Try rinsing your eye with cold water instead. This is likely to be more effective and there’s less risk of permanent injury. Many first aid kits come with eye flush solution which is also a good option. If this doesn’t work, cover the eye and seek medical assistance.


10 Ways To Teach Children About Basic First Aid

We love this article at first aid courses in Canberra. We hope you enjoy this as well. We are trying to get the emphasis to schools in the local Canberra about the importance of first aid training for their staff but this article on explaining first aid to students/kids is great. Our first aid courses are designed for adults but we can come to you and complete a basic children’s first aid course so that they are aware especially of when to call 000. Some great ideas before you attend a first aid course here though.

“Mom, give me some ice.” Ranvir, 6, and Viraj, 4, hardly ever seem to get along. One can spot them getting on their mother’s nerves on several occasions. “Such is the case with siblings, especially boys, I guess,” says their mom, Smriti.

Last week however, Ranvir surprised his mother when he came running into the kitchen looking for ice. His brother had fallen off the bed and had got a bump on his head.

“Not only did Ranvir cajole Viraj, he even applied ice and an antiseptic cream on the wound,” says Smriti, proudly.

Smriti says that she feels a certain sense of relief knowing that her child is well equipped to be a caregiver in case there’s a need. “These are required skills you know and should not be looked upon as burdening the child.”

It’s comforting to know that children are competent, especially when it comes to first aid. “Nobody can misguide them,” she says. Plus, these are survival strategies that human beings should know.

Knowing first aid can be fascinating for children if we use the right methods. All we need to do is combine learning with our day-to-day slips and falls; our job is done.

Want to know how? Read the following 10 tips:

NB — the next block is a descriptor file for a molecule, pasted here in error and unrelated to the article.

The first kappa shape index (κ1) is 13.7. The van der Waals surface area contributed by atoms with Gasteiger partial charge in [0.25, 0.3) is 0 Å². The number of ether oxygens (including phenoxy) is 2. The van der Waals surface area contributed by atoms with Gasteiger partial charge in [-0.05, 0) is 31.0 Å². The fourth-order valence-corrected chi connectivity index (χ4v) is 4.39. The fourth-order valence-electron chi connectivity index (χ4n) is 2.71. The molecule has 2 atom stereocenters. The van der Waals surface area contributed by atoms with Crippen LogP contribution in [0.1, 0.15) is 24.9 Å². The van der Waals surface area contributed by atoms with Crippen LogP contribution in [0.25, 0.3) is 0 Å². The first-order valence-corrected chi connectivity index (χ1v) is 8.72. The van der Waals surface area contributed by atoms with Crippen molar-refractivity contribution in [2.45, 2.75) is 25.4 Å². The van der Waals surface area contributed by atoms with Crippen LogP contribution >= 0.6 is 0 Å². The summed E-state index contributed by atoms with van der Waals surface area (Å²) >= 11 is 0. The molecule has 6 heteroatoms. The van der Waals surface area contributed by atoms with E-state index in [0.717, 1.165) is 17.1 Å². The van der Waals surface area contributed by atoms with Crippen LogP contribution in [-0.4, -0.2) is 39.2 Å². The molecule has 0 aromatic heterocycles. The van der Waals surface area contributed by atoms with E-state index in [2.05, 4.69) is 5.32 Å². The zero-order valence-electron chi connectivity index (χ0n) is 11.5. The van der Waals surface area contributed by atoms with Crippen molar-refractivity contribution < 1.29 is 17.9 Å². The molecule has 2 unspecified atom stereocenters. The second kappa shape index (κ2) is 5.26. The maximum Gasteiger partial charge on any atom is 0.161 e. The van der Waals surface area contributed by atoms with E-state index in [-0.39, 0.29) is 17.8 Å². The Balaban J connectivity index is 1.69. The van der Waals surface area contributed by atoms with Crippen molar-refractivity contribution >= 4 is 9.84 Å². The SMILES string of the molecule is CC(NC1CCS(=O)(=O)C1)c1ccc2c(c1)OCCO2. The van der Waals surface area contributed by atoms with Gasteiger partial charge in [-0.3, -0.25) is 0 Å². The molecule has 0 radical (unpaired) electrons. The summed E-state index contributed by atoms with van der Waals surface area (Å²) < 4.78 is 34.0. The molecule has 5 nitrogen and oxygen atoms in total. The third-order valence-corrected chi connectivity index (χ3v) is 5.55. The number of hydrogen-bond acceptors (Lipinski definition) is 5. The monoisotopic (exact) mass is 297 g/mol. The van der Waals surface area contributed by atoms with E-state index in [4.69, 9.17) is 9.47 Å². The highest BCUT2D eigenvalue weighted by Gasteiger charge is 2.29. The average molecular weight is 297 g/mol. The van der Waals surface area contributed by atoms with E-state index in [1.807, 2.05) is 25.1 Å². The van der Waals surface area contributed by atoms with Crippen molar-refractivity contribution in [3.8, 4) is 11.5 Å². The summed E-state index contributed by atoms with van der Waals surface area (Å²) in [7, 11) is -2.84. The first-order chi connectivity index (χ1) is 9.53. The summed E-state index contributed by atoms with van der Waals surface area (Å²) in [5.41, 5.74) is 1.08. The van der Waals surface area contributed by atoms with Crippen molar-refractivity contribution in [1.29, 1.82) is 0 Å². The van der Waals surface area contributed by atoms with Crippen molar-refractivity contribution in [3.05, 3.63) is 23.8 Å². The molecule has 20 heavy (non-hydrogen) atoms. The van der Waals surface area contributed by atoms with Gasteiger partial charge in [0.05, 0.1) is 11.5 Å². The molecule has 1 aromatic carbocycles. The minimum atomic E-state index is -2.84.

1) Wounds as stories

“I treat wounds while giving tips.”

Pranali, mother of a four-year-old, explains every step of the first aid that she gives to her child. Recently, he fell down the stairs and bruised his knee.

“I’m cleaning the wound with antiseptic first. This avoids infection,” she said as she started first aid. Then, she went on to explain that after cleaning, she is applying an antiseptic cream.

“I was crossing my fingers because he licks everything,” she chuckles and explains how her son took the tube of cream in his hands and looked at it as she applied.

“Shaurya stops crying and gets distracted when I involve him in doing his own first aid. I think he learns and remembers my tips,” says Pranali.

If you’re comfortable and calm while giving first aid to your child, you can help him/her remain calm during medical emergencies too. Also, you’re teaching first aid.

Sounds cool. Doesn’t it?

2) Replicate

“He’s a lot into superheroes. They thrill him,” says Ashish. His seven-year-old enjoys action-packed films and does not get anxious or scared when he witnesses accidents. That gave Ashish an idea to teach his son about first aid by replicating a few things at home.

“I used socks and cotton balls to display swellings,” when his son had wanted to see what a swelling around a wound looked like. Ashish also showed him the way to tie bandages.

“I put some tomato sauce on my arm, told my son that a wound bleeds like that, and taught him how to bandage it. The sauce made it fun!”

Ashish believes that there’s no harm being realistic with your children. They need to know how the human body reacts during adverse situations so that, god forbid, if they are in similar situations, they know what to do.

Makes sense!

Doctor doctor!3) Play doctor

Well, this is a tried and tested, age-old method that still works. Playing doctor with young kids teaches them a lot about medical emergencies while maintaining a dose of fun.